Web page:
Virginia Military Institute has expelled the president of its student-run Honor Court for his role in a mass protest against the administration, a move that is sparking controversy among the Lexington college's tight network of alumni and supporters.

Shawn Joyce, 21, of Stafford, was accused of abusing his powers by announcing that he would refuse to prosecute certain kinds of disciplinary cases during a dispute with school administrators over what many students considered the unfair punishment of several seniors.

Although Joyce was not involved in the matter that triggered the protest -- the alleged mistreatment of freshmen in VMI's storied "rat line" -- he is the only cadet to be thrown out during the initial crackdown or the subsequent protest whose expulsion was upheld.

Several alumni and parents, saying the school's leadership overreacted to Joyce's act of protest, are demanding more information about the case and circulating petitions to get him reinstated at the state-supported school.

"We believe there was nothing dishonorable about what he did," said a local alumnus, who spoke on condition that his name not be used.

VMI officials declined to discuss the case, citing confidentiality laws that shroud student disciplinary records.

Joyce was a leader in one of the most contentious student protests at VMI in years. It centered on the rat line, the school's traditional physical and mental training regimen for freshmen. School officials accused several seniors last month of pushing freshmen too hard, causing numerous injuries and resignations. A few seniors were suspended or dismissed.

But cadet leaders complained that the punishments were too harsh and that the administration had usurped students' treasured self-governance. They organized a schoolwide protest -- known as a "step off" -- in which they suspended the operations of the rat line. Hundreds of cadets also refused to march in a scheduled parade.

As president of the Honor Court, Joyce was the senior in charge of upholding the honor code, under which students pledge not to lie, cheat or steal. He got involved in the protest because administrators, he says, subverted the honor code: Although college officials accused the punished cadets of lying or "quibbling" about the rat line abuse, those officials never brought those charges to the Honor Court.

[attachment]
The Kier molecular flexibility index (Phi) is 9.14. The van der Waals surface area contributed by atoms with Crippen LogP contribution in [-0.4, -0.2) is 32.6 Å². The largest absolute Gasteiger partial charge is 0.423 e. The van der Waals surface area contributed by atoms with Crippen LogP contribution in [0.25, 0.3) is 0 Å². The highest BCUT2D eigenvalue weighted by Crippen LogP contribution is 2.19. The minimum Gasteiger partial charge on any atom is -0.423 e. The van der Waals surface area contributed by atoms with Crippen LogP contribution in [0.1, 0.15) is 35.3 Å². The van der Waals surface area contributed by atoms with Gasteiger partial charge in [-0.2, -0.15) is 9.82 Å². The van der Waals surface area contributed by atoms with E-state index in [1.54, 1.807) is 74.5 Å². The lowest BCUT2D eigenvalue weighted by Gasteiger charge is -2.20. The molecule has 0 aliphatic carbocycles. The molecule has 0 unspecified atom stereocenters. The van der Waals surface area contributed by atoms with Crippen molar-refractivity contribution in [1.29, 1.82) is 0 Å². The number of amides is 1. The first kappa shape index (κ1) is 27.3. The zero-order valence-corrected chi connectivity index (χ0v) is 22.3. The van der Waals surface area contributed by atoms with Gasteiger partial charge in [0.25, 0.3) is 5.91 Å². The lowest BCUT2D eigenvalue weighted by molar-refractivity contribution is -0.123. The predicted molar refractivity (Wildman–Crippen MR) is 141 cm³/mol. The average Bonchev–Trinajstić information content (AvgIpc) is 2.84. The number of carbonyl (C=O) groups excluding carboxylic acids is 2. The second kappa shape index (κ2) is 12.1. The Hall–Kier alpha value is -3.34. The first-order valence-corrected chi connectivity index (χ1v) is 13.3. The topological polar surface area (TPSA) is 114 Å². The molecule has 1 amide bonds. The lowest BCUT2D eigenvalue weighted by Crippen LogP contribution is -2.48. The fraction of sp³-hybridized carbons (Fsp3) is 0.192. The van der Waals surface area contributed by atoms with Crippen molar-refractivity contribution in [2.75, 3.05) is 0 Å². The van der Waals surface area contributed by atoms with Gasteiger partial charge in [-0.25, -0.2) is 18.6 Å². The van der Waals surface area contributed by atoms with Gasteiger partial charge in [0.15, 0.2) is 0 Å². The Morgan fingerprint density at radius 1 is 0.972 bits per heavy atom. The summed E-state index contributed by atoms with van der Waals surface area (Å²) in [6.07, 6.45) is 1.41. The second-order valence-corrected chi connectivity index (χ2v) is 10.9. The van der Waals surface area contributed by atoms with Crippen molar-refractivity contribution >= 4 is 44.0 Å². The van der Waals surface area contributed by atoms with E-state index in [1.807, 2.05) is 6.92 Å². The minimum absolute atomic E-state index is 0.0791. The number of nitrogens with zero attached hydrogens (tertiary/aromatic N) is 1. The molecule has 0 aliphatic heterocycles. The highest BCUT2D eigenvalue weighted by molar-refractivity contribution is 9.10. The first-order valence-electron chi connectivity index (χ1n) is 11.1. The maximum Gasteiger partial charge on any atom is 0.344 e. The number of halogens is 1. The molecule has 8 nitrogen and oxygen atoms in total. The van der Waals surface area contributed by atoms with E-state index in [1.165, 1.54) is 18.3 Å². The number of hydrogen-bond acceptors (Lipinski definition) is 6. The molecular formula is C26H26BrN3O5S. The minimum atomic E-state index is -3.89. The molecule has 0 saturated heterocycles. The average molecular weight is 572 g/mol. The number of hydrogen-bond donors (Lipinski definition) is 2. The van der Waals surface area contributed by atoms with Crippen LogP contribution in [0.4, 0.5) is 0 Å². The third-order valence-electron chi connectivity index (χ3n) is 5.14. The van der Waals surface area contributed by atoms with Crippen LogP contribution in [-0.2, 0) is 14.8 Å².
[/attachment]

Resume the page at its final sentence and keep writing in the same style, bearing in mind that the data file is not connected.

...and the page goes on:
"If there's an honor violation . . . we're supposed to investigate," Joyce said.

Joyce then declared that the Honor Court would refuse to prosecute cadets for two categories of honor charges often filed by administrators: those against student monitors who fail to report misbehavior they witness, and those against cadets who fail to turn themselves in for missing curfew.

Joyce said his decree was largely symbolic: No such cases were reported to the Honor Court during the six-day step off, and the Honor Court carried out all its work. The goal, he said, was to force administrators to "prove that they, too, would abide by the honor system."

VMI spokesman Chuck Steenburgh denied any subversion of the honor code. He said that although officials may have informally complained about seniors who lied, the administration did not discipline anyone for lying.

Joyce said he was suspended Sept. 14 for abusing his powers. After the six-day standoff, officials agreed to reduce penalties against several students, reinstating two they had originally kicked out. But on Oct. 1, a disciplinary panel voted to dismiss Joyce.

Ana Joyce, his mother, has rallied support from other parents and alumni who say they are baffled that VMI would expel a cadet of Joyce's rank. Many attended VMI's Parents Weekend events Saturday seeking to share their concerns with Superintendent Josiah Bunting III. One alumnus, who spoke on condition his name not be used, said Joyce should have been allowed to have a lawyer or an older alumnus represent him before the disciplinary panel.

"We're just not sure the punishment fit the crime," he said.

Susan Jean Rostorfer, the mother of a sophomore from Ohio, said that cadets take pride in a culture that allows them to run the rat line and the honor system but that the administration turned it into "a sham."

"If you don't give them some kind of self-government, you're not developing their leadership skills," she said.